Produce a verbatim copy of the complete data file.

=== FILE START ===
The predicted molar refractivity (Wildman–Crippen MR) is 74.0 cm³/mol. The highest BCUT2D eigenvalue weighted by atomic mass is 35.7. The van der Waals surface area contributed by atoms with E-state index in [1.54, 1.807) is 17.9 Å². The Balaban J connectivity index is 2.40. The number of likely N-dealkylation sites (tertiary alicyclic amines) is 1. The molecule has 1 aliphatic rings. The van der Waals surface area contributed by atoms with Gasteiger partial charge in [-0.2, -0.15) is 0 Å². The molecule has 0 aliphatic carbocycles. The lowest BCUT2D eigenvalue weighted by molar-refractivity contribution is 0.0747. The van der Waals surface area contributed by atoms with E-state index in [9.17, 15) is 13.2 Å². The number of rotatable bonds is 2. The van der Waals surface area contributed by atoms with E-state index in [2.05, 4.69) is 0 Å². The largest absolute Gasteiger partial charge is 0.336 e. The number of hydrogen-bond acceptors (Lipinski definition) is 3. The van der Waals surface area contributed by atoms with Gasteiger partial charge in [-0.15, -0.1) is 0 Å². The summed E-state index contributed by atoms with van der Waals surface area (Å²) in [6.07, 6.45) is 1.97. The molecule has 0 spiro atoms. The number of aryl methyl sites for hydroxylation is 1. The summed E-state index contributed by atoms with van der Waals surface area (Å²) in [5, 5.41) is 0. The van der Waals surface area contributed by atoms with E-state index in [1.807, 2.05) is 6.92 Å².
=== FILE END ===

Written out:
The predicted molar refractivity (Wildman–Crippen MR) is 74.0 cm³/mol. The highest BCUT2D eigenvalue weighted by atomic mass is 35.7. The van der Waals surface area contributed by atoms with E-state index in [1.54, 1.807) is 17.9 Å². The Balaban J connectivity index is 2.40. The number of likely N-dealkylation sites (tertiary alicyclic amines) is 1. The molecule has 1 aliphatic rings. The van der Waals surface area contributed by atoms with Gasteiger partial charge in [-0.2, -0.15) is 0 Å². The molecule has 0 aliphatic carbocycles. The lowest BCUT2D eigenvalue weighted by molar-refractivity contribution is 0.0747. The van der Waals surface area contributed by atoms with E-state index in [9.17, 15) is 13.2 Å². The number of rotatable bonds is 2. The van der Waals surface area contributed by atoms with E-state index in [2.05, 4.69) is 0 Å². The largest absolute Gasteiger partial charge is 0.336 e. The number of hydrogen-bond acceptors (Lipinski definition) is 3. The van der Waals surface area contributed by atoms with Gasteiger partial charge in [-0.15, -0.1) is 0 Å². The summed E-state index contributed by atoms with van der Waals surface area (Å²) in [6.07, 6.45) is 1.97. The molecule has 0 spiro atoms. The number of aryl methyl sites for hydroxylation is 1. The summed E-state index contributed by atoms with van der Waals surface area (Å²) in [5, 5.41) is 0. The van der Waals surface area contributed by atoms with E-state index in [1.807, 2.05) is 6.92 Å².